Face expression recognition
We developed basic techniques for motion analysis of human facial
deformations. A system that simultaneously tracks the image motion
of a human face and measures the nonrigid motion of face regions
such as the eyes, eyebrows and mouth was developed The system was
applied initially to the problem of recognition of the so-called six universal
facial expressions, originally identified by Darwin and more recently investigated
systematically by the psychologists Ekman and Friesen .
The approach was applied to an extensive database of both laboratory
image sequences and ``real'' video clips digitized from movies and television
talk shows. The rules employed for recognizing facial expressions
were drawn from the psychology literature.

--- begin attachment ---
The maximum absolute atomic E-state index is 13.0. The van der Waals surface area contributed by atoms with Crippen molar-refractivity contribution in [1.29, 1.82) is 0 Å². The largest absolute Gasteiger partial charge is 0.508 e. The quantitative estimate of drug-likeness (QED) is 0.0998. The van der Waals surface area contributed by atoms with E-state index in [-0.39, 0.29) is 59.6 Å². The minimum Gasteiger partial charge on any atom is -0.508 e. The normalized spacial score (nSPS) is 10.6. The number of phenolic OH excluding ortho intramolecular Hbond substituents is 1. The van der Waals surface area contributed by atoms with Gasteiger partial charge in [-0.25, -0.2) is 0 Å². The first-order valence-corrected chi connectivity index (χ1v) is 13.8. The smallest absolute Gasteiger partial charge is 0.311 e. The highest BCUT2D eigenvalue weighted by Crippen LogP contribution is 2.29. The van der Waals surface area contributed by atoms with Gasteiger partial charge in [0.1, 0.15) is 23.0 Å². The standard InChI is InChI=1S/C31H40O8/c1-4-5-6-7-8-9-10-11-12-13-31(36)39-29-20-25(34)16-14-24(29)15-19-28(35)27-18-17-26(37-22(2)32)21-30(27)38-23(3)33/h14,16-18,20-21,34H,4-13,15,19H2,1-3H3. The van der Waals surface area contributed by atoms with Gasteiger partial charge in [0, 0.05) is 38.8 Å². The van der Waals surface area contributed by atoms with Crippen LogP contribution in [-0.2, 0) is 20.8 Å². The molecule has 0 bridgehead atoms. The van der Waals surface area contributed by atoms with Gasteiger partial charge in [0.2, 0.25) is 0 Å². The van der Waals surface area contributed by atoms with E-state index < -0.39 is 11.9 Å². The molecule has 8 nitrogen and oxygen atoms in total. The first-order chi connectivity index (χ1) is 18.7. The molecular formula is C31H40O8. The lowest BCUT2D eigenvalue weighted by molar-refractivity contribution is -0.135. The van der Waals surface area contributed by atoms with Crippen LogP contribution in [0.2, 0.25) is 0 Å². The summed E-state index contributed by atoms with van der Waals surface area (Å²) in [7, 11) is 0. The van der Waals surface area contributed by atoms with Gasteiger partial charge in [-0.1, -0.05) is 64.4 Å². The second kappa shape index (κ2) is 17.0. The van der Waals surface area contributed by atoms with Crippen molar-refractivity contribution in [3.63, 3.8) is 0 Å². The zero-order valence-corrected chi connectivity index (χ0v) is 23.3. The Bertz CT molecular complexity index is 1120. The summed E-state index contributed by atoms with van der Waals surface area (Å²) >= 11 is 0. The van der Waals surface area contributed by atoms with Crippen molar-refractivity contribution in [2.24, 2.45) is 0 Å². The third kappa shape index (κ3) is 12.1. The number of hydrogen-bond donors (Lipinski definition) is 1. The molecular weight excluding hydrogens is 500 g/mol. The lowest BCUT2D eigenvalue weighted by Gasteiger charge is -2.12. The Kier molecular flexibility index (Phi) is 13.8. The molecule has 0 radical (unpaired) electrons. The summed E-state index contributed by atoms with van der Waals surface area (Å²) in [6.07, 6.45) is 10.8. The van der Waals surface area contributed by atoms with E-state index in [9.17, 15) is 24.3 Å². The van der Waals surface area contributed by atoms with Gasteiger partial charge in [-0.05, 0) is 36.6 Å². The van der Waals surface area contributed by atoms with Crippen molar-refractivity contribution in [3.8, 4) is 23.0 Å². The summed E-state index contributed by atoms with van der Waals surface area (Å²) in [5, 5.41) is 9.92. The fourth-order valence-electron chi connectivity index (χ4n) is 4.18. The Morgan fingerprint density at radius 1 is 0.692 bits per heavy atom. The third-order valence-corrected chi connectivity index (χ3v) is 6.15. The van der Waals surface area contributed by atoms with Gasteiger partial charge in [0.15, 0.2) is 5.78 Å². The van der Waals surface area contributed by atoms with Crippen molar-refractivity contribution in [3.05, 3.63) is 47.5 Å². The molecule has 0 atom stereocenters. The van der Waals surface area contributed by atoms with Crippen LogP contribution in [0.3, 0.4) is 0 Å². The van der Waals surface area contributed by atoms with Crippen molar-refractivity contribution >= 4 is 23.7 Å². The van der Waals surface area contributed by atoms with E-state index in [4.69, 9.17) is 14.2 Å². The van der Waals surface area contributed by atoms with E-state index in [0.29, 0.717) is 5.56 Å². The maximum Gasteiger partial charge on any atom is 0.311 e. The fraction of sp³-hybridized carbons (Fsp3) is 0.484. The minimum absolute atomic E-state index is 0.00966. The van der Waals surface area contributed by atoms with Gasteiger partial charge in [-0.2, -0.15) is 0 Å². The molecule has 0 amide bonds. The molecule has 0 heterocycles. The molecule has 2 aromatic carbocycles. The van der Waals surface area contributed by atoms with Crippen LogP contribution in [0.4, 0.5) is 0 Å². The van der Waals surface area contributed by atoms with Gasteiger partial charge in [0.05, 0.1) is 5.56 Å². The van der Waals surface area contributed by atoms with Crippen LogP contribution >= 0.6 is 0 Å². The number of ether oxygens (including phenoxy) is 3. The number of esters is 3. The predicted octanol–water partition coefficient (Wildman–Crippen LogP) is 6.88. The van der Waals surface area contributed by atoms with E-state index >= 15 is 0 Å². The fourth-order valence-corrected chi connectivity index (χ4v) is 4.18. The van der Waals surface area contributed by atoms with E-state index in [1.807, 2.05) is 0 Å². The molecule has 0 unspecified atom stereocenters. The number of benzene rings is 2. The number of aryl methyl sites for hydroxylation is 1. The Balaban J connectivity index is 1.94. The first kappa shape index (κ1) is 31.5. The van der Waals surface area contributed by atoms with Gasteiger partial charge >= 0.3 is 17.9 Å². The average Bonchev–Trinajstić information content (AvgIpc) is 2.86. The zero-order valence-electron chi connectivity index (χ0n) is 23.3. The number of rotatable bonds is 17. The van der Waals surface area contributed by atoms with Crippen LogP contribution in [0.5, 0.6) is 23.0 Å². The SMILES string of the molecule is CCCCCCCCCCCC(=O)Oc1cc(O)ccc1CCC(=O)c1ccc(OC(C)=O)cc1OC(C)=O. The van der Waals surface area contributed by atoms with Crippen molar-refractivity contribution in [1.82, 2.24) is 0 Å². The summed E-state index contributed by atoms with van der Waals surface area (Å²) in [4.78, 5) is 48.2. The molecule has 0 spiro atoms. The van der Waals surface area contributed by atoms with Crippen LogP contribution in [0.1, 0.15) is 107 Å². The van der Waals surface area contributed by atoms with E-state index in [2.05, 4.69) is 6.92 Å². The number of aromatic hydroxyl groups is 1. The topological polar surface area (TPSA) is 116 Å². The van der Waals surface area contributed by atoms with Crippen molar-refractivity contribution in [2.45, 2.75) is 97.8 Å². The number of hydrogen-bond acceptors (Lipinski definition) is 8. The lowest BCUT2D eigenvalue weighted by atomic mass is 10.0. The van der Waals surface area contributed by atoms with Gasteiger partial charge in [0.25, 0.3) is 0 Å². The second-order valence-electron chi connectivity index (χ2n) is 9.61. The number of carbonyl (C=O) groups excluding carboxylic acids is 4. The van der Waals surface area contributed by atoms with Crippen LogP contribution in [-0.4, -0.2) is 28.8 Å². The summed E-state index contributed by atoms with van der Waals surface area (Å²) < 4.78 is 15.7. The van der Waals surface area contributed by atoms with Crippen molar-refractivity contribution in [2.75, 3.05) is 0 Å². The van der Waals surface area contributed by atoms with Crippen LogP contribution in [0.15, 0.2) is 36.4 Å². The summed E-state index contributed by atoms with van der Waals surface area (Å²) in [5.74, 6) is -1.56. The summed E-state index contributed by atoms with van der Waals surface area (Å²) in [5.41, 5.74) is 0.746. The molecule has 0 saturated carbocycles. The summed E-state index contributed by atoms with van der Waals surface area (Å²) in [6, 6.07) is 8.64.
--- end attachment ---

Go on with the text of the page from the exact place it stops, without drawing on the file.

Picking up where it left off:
Gaze recognition and face expression generation
We developed a fast, robust, and low cost pupil detection technique
that uses two infra red (IR) time multiplexed light sources, synchronized
with the camera frame rate . One light source is placed very close
to the camera's optical axis, and the second source is placed off-axis.
The pupil appears bright in the camera image during on-axis illumination
(similar to the red eye effect from flash photography), and dark
when illumination is off-axis. Our experiments using a real-time implementation
of the system show that this technique is very robust, and able to
detect pupils using wide field of view low cost cameras under different
illumination conditions, even for people with glasses. We combine
this pupil detector with scene background models to enhance the robustness.
Additionally we use motion information to detect when new people
appear in the scene allowing for a shift of attention between people.